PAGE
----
Abbott, who has written Obama threatening legal action against the treaty, said the pact would empower the U.N. to regulate the sale and transfer of firearms and create registration lists of gun purchases.
“We fought a war in 1776 to fight against foreign dictators telling us what to do, not now to turn around and give that power to them,” Abbott said. “That’s why I sent a letter to the president . . . informing the president that Texas is not going to tolerate this cession of authority to the U.N.”
The stance won the Republican attorney general one of several standing ovations from the friendly crowd. It also echoed concerns raised by the National Rifle Association, which opposes the treaty.
Proponents say the treaty would tighten controls over the flow of conventional arms across international lines to keep them out of the hands of terrorists, drug traffickers and criminal cartels.
“By its own terms, this treaty applies only to international trade, and reaffirms the sovereign right of any state to regulate arms within its territory,” Secretary of State John Kerry said in a statement after the U.N. approved the treaty. “As the United States has required from the outset of these negotiations, nothing in this treaty could ever infringe on the rights of American citizens under our domestic law or the Constitution, including the Second Amendment.”
Abbott also weighed in on Battleground Texas, a group formed by veterans of Obama’s presidential campaigns hoping to make Democrats more competitive in Texas, where the party hasn’t won a statewide election in nearly two decades.
“One thing that requires ongoing vigilance is the reality that the state of Texas is coming under a new assault, an assault far more dangerous than what the leader of North Korea threatened when he said he was going to add Austin, Texas, as one of the recipients of his nuclear weapons,” Abbott said. “The threat that we’re getting is the threat from the Obama administration and his political machine.”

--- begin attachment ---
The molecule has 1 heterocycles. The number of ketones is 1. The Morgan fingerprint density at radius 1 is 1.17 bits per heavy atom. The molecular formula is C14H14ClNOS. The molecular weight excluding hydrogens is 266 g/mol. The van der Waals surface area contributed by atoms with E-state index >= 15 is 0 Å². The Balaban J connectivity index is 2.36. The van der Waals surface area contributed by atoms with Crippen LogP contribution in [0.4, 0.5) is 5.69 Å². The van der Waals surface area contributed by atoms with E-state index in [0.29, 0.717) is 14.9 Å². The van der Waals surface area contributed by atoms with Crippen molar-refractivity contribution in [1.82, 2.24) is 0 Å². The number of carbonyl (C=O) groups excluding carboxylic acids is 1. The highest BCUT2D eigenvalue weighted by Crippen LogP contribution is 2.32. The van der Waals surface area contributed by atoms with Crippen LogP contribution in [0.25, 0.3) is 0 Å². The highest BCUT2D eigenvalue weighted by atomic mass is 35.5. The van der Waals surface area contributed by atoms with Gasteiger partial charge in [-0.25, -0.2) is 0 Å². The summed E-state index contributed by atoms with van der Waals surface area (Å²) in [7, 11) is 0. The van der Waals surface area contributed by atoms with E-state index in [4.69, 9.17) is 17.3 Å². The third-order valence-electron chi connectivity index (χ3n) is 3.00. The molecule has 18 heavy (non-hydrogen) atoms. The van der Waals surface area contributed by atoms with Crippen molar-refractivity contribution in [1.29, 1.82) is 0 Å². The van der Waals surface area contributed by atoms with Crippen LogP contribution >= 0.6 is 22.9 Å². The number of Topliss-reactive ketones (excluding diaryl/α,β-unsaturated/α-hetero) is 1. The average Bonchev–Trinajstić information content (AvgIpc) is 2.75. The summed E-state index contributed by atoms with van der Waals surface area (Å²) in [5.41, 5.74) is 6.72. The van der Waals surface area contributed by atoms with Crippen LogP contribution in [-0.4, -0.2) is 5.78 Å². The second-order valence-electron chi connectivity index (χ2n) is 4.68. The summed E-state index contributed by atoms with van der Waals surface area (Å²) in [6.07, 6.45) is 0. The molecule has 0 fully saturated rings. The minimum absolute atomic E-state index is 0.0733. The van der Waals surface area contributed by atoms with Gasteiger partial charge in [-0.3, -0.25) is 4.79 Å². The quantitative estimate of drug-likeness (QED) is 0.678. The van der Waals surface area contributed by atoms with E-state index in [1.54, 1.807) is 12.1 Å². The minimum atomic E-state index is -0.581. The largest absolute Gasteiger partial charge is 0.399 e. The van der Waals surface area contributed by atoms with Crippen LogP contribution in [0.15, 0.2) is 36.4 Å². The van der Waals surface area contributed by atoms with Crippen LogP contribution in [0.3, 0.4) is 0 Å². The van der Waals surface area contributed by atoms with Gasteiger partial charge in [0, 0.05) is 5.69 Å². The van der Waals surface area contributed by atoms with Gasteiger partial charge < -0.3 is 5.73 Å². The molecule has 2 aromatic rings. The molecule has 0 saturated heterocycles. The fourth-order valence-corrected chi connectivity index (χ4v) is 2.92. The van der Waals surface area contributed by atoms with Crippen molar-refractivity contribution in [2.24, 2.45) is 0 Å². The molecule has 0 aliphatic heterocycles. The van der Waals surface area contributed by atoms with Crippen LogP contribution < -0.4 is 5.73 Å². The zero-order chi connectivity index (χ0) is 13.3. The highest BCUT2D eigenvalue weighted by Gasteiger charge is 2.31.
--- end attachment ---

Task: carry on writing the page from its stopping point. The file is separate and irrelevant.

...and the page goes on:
Battleground Texas realizes Republicans can’t win a presidential election without Texas’ 38 electoral votes, which makes the state “the last line of defense” in protecting the country’s future, he said.
North Korea comment
In an interview after the speech, Abbott said he made the comparison to North Korea partly because he doesn’t think the country is a serious threat to the U.S. He also wanted to stress the idea that “complacency kills” in politics, he said.
“Republicans who are complacent are kidding themselves if they think Battleground Texas is not a threat,” he said.
Democrats hope demographic changes, especially a growing Hispanic population, will help them become more competitive in coming decades. Abbott said Republicans can combat Battleground Texas by connecting with Hispanic voters who share common values.
Abbott bragged that he has sued the Obama administration 25 times and highlighted his victories in killing environmental regulations he called unreasonable.
But he also has been on the losing end of several major decisions, including the U.S. Supreme Court vote upholding Obama’s health care overhaul and cases involving the state’s voter identification and redistricting efforts, which a federal court ruled discriminated against minorities.
Abbott’s lawsuits against the Obama administration had cost the state $2.58 million and more than 14,000 hours spent by staff and state attorneys as of September, the Associated Press reported. He has defended the costs as necessary to defend Texans’ rights, protect jobs and promote industry.
Abbott has collected millions of dollars in campaign funds and often is mentioned as a potential candidate for governor in 2014, especially if Rick Perry chooses not to run for a fourth full term.
Abbott declined to discuss his political future Monday, saying he was focused on the current legislative session, which ends May 27.
“We’ll think about politics after the session’s over,” he said.